© Martina Hoogland Ivanow
“Why do you have to go so far to take a step inside yourself?” This question formed the roots of Martina Hoogland Ivanow’s series “Far Too Close,” which juxtaposes images made in remote locations around the world with intimate photographs of family members and interiors made close to home. Ivanow’s first U.S. solo exhibition of the work appears this October through December at the Gallery at Hermès in New York City.
Ivanow, a Swedish photographer, began her series after observing that when she traveled, she would go as far away from home as she could. She was intrigued by the way physical distance spurred self-reflection, and she “started thinking about what [faraway] places meant to so many other people in a similar way—that there is a certain peace and quietness at the ends of continents.”
Over the course of seven years, Ivanow traveled to Tierra del Fuego, Argentina; Sakhalin Island, north of Japan; Siberia; and the Kola Peninsula in Russia’s far northwest. After she made these journeys, she realized she couldn’t “define the far” without showing what is close, so she began creating photographs of family members and interiors from home. “This juxtaposition appeared and I think the project became more interesting,” she recalls.
In one of her images we look straight down on a rocky mountain range and its glaciers. In another we see the silhouette of a young boy who appears suspended by his waist in mid-air, his silver-colored sneakers shining. An old, boarded up industrial building rises behind a muddy lot patterned with snaking tire tracks. A man sleeps in a hammock with his head back, covered in shadow, as one of the lenses of his glasses reflects a circle of sunlight.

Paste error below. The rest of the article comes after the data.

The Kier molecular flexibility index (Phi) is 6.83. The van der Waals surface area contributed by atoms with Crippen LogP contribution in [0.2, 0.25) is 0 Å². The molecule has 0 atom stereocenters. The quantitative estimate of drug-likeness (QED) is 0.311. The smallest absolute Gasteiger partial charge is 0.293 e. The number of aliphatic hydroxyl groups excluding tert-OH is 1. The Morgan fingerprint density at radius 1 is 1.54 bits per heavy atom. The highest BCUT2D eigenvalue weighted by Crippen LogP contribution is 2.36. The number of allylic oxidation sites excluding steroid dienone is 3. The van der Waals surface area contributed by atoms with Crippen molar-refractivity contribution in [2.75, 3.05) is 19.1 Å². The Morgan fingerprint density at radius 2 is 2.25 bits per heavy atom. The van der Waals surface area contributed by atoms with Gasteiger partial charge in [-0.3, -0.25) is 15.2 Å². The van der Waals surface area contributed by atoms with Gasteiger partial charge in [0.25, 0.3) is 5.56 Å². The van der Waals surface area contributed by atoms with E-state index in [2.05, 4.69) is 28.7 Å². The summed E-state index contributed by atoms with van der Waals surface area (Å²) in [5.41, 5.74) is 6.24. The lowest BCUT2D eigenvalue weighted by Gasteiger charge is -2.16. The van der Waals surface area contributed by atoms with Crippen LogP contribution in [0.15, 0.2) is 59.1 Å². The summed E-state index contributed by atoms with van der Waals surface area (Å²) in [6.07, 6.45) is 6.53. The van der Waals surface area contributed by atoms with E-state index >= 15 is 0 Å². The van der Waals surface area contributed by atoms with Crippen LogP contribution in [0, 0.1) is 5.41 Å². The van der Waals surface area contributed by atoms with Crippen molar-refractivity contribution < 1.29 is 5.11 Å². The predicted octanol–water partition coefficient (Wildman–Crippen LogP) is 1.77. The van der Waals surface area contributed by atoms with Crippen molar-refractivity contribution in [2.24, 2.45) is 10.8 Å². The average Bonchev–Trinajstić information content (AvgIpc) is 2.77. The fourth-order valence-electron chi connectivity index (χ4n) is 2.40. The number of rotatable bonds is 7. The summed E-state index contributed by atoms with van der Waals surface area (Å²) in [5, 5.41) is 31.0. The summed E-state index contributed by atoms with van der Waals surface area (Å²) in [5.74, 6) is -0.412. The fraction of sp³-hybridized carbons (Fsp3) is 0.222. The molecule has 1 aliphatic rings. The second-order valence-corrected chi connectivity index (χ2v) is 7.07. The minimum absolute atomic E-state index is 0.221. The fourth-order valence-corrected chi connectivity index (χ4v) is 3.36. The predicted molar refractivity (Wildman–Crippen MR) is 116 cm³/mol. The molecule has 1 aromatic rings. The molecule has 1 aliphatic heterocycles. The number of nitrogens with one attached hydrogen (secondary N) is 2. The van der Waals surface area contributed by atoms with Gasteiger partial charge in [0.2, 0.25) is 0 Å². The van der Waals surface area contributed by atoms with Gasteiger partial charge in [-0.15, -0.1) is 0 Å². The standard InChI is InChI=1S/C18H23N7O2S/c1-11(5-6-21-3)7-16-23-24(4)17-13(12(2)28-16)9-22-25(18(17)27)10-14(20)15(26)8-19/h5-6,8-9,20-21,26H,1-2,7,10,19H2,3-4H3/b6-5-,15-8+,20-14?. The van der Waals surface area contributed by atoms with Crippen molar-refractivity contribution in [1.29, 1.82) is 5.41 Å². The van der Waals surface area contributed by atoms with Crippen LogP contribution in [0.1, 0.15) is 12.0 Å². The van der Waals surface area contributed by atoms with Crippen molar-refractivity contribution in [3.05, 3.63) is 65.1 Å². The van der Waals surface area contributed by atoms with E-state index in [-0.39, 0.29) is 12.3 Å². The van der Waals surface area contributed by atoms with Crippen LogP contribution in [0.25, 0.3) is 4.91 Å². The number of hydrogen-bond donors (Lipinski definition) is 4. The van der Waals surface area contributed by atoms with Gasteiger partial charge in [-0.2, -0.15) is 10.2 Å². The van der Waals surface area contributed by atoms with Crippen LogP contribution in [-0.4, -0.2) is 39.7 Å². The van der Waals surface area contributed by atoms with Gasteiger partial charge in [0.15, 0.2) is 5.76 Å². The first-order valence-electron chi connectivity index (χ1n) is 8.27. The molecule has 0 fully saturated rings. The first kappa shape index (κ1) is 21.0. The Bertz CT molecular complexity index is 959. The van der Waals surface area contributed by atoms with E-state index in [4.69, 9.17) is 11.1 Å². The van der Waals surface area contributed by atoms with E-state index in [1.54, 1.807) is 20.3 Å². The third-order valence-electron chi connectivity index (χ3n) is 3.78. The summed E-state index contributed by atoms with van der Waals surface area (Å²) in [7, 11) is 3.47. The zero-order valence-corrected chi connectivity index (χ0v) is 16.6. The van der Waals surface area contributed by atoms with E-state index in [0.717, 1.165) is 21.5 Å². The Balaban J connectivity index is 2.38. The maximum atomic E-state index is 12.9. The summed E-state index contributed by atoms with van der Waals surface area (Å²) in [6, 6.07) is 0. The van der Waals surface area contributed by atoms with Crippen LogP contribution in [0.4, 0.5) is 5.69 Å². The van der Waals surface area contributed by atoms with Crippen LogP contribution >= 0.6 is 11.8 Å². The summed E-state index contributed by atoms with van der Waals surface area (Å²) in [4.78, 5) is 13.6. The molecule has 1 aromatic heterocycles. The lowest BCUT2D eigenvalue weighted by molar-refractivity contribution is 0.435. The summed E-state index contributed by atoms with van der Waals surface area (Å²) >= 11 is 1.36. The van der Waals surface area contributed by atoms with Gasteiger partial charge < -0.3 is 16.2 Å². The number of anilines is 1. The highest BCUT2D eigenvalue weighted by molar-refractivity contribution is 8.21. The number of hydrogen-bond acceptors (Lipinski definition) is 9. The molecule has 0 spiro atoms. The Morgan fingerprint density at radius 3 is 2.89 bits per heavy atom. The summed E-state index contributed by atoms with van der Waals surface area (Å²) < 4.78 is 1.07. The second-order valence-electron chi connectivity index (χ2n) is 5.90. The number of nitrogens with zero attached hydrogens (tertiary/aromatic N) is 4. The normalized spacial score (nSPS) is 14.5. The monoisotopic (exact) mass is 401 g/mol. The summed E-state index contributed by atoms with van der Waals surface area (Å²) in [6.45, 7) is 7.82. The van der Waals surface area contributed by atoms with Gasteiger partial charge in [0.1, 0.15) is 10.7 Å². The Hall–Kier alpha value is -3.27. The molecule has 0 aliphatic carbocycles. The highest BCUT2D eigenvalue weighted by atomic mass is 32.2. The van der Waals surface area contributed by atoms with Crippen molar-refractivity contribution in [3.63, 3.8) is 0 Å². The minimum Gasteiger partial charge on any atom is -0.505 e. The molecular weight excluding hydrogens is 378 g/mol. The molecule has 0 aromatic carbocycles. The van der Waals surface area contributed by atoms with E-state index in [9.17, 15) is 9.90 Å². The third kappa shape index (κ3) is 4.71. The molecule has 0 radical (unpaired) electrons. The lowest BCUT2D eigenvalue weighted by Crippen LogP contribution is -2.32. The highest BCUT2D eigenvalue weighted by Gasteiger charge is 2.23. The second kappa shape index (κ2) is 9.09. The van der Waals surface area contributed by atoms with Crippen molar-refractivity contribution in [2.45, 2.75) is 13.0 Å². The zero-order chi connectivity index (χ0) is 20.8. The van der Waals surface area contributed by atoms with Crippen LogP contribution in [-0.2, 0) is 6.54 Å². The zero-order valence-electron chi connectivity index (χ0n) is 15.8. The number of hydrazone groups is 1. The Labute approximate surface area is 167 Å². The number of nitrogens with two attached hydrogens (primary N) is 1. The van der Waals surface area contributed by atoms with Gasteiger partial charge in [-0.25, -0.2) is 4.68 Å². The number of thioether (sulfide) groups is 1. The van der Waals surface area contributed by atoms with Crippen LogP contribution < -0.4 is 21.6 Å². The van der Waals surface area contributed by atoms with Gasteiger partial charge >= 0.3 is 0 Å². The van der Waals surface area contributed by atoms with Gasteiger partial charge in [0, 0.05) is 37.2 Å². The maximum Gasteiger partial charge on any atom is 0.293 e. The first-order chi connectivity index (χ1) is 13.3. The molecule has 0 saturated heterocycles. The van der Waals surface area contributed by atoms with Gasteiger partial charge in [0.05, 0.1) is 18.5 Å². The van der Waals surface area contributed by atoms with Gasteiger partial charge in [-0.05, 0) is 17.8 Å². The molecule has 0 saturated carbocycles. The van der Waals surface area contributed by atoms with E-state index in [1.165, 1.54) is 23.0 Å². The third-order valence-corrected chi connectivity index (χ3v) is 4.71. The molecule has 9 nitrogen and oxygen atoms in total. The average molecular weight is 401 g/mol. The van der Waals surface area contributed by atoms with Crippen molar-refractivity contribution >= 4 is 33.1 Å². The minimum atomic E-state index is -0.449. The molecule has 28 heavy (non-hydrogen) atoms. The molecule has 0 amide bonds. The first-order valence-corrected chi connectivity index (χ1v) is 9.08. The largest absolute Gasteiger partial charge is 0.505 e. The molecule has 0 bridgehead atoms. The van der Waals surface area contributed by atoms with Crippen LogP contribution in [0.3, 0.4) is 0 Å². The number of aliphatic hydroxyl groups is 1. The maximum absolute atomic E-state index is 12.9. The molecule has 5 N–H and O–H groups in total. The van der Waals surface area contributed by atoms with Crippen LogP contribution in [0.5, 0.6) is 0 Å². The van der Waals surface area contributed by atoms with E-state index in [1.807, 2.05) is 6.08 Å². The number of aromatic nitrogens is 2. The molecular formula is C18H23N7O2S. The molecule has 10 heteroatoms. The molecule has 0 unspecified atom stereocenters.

In her images from home her subjects loom large, causing the photographs to veer towards abstraction, while in her images from her travels she maintains a distance from her subjects. Using scale in this way, Ivanow pushes the idea that “one of the hardest things to do is describe the things that are close to you.”
The colors in Ivanow’s images are dark and muted, which she accomplished through her analogue printing and also through her use of shadow in her portraits. Removing color from the images, she says, makes it “easy [for the viewer] to think about scale.” In all of her work, “I try to get rid of [excess] detail to show just a specific detail,” she says. The strategy adds another layer to this body of work: Ivanow’s process of removing information from an image to help focus the viewer alludes to the process of removing oneself from the familiar to open the door for self-reflection.
While the project began with “thinking about the poetry of going to the end of the earth and falling over the edge into yourself, and thinking of it as a physical or mental challenge to yourself to go to these places,” Ivanow says, the work evolved to incorporate a related question about photography: “Why as a photographer is it so much easier to describe things that are far away than things that are close to you?”
In all her work, Ivanow says, she is drawn to images that convey a sense of ambiguity. “What it took me some time to realize [is that] I think something is successful when it’s not clear at all,” she explains. “The more ambiguous, the better somehow.”
For her, exploring and wondering is enough. “It’s great to remind yourself that you’re not really sure of anything,” she says. “Some people find that may be very stressful, but I find it more peaceful to be able to rest in the question, and try to live like that as much as possible.”